Research partnership may transform lives of vulnerable children
This year, after a highly competitive process, the Melbourne School of Population Health (MSPH) was awarded one of three ‘Research and Evaluation Partnerships’ with the Department of Education and Early Childhood Development (DEECD).
The partnership is a unique collaboration between government policy makers and public health and education researchers that could transform the lives of many vulnerable Victorian children. The two other partnerships were also awarded to the University of Melbourne.
The partnership is a new way of doing business for the department and involves researchers and policy makers sharing their respective areas of expertise, with the aim of developing strong evidence-based policies – policies that could enable children to develop to their full potential.
Associate Professor Andrea de Silva-Sanigorski, of the McCaughey Centre at MSPH, says the close partnership between DEECD and three University of Melbourne entities is one of many innovative aspects of the program.
The program’s combined efforts will develop a multi-dimensional picture of children’s lives, she says, starting from very early childhood, through school years and entry into the workforce, examining a range of outcomes spanning health, well-being, development and learning.
MSPH is focusing on early childhood through three projects that will:
- Link and analyse existing data
- Generate new evidence through innovative research and
- Strengthen the use of evidence in making decisions and policy.
The ambitious, three-year program started in July 2011 and unites DEECD with the Melbourne Graduate School of Education, the Melbourne Institute of Applied Economic and Social Research, as well as MSPH. Associate Professor Andrea de Silva-Sanigorski is partnership director and Professor Terry Nolan and Professor Elizabeth Waters lead the MSPH partnership.Dr Peter Kremer is also part of the project team.
Project 1, ‘Establishing an integrated data platform for monitoring and assessing child health, wellbeing, development and learning’, is the first of three projects in the first phase of the partnership. “A key aspect of Project 1 by MSPH is making better use of monitoring and surveillance data sets that the Government already collects through sources like the maternal child health service and schools, which are used for the reporting of top line measures that the Government requires,” she says. “But these are rich data sources that could be better utilised for planning, resource allocation, and research, evaluation and population monitoring.”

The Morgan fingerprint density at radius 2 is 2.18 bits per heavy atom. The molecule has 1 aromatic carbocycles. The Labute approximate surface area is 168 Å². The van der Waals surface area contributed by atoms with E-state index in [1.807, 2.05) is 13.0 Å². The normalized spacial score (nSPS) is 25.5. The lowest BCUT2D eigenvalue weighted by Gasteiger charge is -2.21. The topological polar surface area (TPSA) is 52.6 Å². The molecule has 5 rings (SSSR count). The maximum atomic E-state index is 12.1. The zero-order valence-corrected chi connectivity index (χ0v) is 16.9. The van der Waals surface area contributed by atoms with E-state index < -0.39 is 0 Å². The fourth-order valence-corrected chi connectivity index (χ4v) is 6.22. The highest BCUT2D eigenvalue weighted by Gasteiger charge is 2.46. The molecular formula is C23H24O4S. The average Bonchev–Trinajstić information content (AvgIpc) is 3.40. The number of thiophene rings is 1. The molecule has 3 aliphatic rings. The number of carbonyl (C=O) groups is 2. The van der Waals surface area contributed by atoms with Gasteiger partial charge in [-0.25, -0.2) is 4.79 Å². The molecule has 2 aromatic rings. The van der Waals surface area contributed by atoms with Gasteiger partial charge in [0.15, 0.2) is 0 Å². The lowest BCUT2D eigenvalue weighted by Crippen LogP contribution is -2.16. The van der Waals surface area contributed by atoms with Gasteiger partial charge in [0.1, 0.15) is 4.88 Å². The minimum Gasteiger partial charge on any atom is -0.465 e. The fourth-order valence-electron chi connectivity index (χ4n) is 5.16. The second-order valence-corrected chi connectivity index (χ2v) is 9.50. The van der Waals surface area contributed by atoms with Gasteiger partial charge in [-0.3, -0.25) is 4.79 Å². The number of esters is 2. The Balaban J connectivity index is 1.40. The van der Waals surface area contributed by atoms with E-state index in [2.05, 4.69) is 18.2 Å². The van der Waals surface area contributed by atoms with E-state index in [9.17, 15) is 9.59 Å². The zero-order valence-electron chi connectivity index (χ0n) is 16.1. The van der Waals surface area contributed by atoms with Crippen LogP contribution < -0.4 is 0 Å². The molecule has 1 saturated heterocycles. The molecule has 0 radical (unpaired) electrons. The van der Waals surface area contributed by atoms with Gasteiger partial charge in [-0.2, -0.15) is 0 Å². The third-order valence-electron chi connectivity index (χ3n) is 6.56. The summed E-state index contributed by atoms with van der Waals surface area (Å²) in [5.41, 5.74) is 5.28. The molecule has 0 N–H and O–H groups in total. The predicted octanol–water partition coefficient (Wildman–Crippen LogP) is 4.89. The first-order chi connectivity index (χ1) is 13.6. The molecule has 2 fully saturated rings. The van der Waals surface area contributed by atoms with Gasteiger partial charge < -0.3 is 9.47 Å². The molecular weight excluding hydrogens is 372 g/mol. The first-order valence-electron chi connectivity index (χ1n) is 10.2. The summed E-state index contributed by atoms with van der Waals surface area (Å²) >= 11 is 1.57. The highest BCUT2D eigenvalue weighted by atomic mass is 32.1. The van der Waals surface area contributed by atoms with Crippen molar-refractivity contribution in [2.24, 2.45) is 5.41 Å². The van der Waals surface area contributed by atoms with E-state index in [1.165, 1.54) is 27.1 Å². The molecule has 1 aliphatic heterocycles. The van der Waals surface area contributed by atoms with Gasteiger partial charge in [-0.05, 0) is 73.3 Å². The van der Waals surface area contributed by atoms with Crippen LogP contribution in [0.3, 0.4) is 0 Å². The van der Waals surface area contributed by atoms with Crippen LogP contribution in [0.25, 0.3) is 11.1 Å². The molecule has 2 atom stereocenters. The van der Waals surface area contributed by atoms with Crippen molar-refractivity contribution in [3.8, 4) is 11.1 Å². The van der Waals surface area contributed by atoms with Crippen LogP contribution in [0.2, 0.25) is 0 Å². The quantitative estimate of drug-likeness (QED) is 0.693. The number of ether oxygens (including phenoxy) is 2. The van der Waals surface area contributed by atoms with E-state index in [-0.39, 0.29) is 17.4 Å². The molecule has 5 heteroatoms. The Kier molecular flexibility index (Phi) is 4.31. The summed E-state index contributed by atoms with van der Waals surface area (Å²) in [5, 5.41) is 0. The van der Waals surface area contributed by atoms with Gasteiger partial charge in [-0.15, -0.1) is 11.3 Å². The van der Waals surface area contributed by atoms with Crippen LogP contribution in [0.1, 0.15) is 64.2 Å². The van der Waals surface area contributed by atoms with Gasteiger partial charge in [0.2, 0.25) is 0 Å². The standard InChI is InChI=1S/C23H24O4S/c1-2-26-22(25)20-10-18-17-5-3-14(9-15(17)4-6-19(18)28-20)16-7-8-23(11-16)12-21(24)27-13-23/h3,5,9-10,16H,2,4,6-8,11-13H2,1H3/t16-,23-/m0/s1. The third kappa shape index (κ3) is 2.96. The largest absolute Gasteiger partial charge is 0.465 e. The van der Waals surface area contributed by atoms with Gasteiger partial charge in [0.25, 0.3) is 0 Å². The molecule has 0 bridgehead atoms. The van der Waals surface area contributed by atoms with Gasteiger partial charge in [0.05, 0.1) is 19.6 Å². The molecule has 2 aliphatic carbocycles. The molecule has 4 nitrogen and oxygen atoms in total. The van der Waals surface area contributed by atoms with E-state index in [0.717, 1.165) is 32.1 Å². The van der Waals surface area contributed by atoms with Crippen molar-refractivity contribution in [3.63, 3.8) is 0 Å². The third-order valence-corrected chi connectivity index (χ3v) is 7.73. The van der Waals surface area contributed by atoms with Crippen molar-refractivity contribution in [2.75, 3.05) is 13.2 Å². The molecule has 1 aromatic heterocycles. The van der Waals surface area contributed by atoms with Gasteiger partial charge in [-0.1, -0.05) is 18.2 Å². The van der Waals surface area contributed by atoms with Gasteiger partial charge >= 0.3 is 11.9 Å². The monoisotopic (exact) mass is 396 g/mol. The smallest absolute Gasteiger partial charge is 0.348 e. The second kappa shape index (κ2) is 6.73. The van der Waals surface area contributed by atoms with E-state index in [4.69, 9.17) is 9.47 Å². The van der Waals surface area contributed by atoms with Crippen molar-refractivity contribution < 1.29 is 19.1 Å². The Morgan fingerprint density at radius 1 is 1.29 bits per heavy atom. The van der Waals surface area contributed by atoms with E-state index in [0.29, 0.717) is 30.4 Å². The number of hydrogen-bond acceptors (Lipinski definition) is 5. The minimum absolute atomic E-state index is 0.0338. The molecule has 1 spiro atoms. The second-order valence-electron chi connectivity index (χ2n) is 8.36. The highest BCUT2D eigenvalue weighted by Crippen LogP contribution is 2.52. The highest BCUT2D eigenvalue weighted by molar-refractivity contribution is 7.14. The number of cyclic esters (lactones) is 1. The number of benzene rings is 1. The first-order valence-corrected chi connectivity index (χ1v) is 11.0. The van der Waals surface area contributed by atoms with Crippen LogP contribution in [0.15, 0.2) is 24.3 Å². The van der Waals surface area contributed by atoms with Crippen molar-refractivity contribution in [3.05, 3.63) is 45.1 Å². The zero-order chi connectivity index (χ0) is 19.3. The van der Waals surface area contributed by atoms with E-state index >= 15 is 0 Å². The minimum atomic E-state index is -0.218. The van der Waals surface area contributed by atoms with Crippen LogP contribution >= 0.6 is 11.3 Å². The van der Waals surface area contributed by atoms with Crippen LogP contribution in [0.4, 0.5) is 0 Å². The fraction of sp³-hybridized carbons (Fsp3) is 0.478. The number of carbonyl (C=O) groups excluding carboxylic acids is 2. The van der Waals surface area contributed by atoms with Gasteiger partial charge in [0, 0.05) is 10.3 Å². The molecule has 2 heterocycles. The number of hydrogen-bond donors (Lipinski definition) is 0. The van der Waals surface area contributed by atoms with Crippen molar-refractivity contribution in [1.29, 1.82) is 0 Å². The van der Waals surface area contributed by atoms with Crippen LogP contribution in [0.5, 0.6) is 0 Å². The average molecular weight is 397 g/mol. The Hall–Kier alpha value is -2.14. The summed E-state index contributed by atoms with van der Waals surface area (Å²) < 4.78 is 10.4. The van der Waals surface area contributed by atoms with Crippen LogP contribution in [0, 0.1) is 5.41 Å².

Project 2, ‘A detailed, prospective cohort study of early childhood factors and child outcomes’, will expand two existing early childhood research cohorts to investigate health and development issues. It will examine the contribution of early life risk and protective factors on outcomes throughout childhood.
Project 3, ‘Early childhood services which shape primary school educational outcomes’, will focus on the service sector. “It will investigate questions such as ‘what impact does the quality of kindergarten teachers or child care staff have on learning outcomes as a child gets older?’, as well as other services such as health and welfare.”
“Alongside this data work is a comprehensive program of activities to enhance research and evaluation capacity with government,” she says. “Each of the research partners will provide training and support for policy makers on how to gather and interpret research evidence.The policy and decision makers in turn will guide researchers in relation to how policies are developed and what format we need to provide the research evidence to them for it to be used in policy-making processes.”
“We are laying the groundwork for improving the lives of children in the years ahead,” she says. “That’s our hope. That by creating an evidence base that can inform decision-making processes we will have better outcomes for children, families, settings, services and the wider community,” she says. “Through this approach we can try to reduce developmental health inequalities that, once established, are hard to change and can have lifelong impacts on children’s trajectories.”